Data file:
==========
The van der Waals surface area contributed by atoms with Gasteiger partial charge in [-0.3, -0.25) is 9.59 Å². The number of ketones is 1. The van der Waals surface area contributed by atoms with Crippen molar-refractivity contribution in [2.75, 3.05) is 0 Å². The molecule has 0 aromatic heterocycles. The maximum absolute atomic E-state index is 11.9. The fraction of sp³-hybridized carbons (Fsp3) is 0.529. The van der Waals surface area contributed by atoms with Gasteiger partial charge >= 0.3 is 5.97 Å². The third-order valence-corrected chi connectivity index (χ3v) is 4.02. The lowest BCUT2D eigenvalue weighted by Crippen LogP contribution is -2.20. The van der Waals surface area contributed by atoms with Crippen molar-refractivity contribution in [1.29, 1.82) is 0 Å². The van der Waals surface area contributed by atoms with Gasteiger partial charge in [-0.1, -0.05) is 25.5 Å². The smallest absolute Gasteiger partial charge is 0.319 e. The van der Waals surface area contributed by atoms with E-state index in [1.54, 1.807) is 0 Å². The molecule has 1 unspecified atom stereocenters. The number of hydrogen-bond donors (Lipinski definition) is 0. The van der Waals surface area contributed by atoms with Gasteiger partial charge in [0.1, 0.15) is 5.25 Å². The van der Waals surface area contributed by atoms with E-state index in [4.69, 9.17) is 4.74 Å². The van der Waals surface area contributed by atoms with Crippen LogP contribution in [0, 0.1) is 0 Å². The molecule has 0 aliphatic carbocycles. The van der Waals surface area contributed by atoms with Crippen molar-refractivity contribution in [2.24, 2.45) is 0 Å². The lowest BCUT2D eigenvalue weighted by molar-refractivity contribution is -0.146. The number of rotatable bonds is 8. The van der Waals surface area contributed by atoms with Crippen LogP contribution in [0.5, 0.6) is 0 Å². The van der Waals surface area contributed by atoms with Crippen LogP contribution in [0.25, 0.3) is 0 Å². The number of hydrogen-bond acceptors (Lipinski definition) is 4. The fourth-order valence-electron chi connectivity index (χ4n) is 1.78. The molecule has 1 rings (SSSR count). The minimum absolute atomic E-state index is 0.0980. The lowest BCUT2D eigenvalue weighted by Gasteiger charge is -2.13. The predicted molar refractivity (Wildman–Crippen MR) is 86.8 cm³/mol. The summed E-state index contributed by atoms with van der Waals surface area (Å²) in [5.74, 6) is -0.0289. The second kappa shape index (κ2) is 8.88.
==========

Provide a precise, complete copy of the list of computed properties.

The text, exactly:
The van der Waals surface area contributed by atoms with Gasteiger partial charge in [-0.3, -0.25) is 9.59 Å². The number of ketones is 1. The van der Waals surface area contributed by atoms with Crippen molar-refractivity contribution in [2.75, 3.05) is 0 Å². The molecule has 0 aromatic heterocycles. The maximum absolute atomic E-state index is 11.9. The fraction of sp³-hybridized carbons (Fsp3) is 0.529. The van der Waals surface area contributed by atoms with Gasteiger partial charge >= 0.3 is 5.97 Å². The third-order valence-corrected chi connectivity index (χ3v) is 4.02. The lowest BCUT2D eigenvalue weighted by Crippen LogP contribution is -2.20. The van der Waals surface area contributed by atoms with Crippen molar-refractivity contribution in [1.29, 1.82) is 0 Å². The van der Waals surface area contributed by atoms with Gasteiger partial charge in [-0.1, -0.05) is 25.5 Å². The smallest absolute Gasteiger partial charge is 0.319 e. The van der Waals surface area contributed by atoms with E-state index in [1.54, 1.807) is 0 Å². The molecule has 1 unspecified atom stereocenters. The number of hydrogen-bond donors (Lipinski definition) is 0. The van der Waals surface area contributed by atoms with Gasteiger partial charge in [0.1, 0.15) is 5.25 Å². The van der Waals surface area contributed by atoms with E-state index in [4.69, 9.17) is 4.74 Å². The van der Waals surface area contributed by atoms with Crippen LogP contribution in [0, 0.1) is 0 Å². The molecule has 0 aliphatic carbocycles. The van der Waals surface area contributed by atoms with Crippen molar-refractivity contribution in [2.24, 2.45) is 0 Å². The lowest BCUT2D eigenvalue weighted by molar-refractivity contribution is -0.146. The number of rotatable bonds is 8. The van der Waals surface area contributed by atoms with Crippen LogP contribution in [0.5, 0.6) is 0 Å². The van der Waals surface area contributed by atoms with Crippen LogP contribution in [0.25, 0.3) is 0 Å². The number of hydrogen-bond acceptors (Lipinski definition) is 4. The fourth-order valence-electron chi connectivity index (χ4n) is 1.78. The molecule has 1 rings (SSSR count). The minimum absolute atomic E-state index is 0.0980. The lowest BCUT2D eigenvalue weighted by Gasteiger charge is -2.13. The predicted molar refractivity (Wildman–Crippen MR) is 86.8 cm³/mol. The summed E-state index contributed by atoms with van der Waals surface area (Å²) in [5.74, 6) is -0.0289. The second kappa shape index (κ2) is 8.88.